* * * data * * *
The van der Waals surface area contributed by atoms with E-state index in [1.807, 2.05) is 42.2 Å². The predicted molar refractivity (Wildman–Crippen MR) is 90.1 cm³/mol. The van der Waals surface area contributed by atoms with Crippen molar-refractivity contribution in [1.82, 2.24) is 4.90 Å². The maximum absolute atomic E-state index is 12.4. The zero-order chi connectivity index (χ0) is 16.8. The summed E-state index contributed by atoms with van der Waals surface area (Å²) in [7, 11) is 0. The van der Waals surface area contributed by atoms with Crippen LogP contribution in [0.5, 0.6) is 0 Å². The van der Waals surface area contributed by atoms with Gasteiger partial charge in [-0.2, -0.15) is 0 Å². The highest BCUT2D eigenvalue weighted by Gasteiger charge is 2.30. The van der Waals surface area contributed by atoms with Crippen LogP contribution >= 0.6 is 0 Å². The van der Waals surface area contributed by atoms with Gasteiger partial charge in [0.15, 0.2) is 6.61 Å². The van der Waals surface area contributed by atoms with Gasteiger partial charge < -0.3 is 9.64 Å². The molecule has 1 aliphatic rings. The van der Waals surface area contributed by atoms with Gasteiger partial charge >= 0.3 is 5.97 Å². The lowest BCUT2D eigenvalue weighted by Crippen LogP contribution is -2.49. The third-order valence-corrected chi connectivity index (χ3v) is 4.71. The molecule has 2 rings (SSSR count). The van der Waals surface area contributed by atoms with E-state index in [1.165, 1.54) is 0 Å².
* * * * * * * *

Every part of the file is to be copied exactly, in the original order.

The van der Waals surface area contributed by atoms with E-state index in [1.807, 2.05) is 42.2 Å². The predicted molar refractivity (Wildman–Crippen MR) is 90.1 cm³/mol. The van der Waals surface area contributed by atoms with Crippen molar-refractivity contribution in [1.82, 2.24) is 4.90 Å². The maximum absolute atomic E-state index is 12.4. The zero-order chi connectivity index (χ0) is 16.8. The summed E-state index contributed by atoms with van der Waals surface area (Å²) in [7, 11) is 0. The van der Waals surface area contributed by atoms with Crippen LogP contribution in [0.5, 0.6) is 0 Å². The van der Waals surface area contributed by atoms with Gasteiger partial charge in [-0.2, -0.15) is 0 Å². The highest BCUT2D eigenvalue weighted by Gasteiger charge is 2.30. The van der Waals surface area contributed by atoms with Crippen LogP contribution >= 0.6 is 0 Å². The van der Waals surface area contributed by atoms with Gasteiger partial charge in [0.15, 0.2) is 6.61 Å². The van der Waals surface area contributed by atoms with Gasteiger partial charge < -0.3 is 9.64 Å². The molecule has 1 aliphatic rings. The van der Waals surface area contributed by atoms with Gasteiger partial charge >= 0.3 is 5.97 Å². The lowest BCUT2D eigenvalue weighted by Crippen LogP contribution is -2.49. The third-order valence-corrected chi connectivity index (χ3v) is 4.71. The molecule has 2 rings (SSSR count). The van der Waals surface area contributed by atoms with E-state index in [1.165, 1.54) is 0 Å².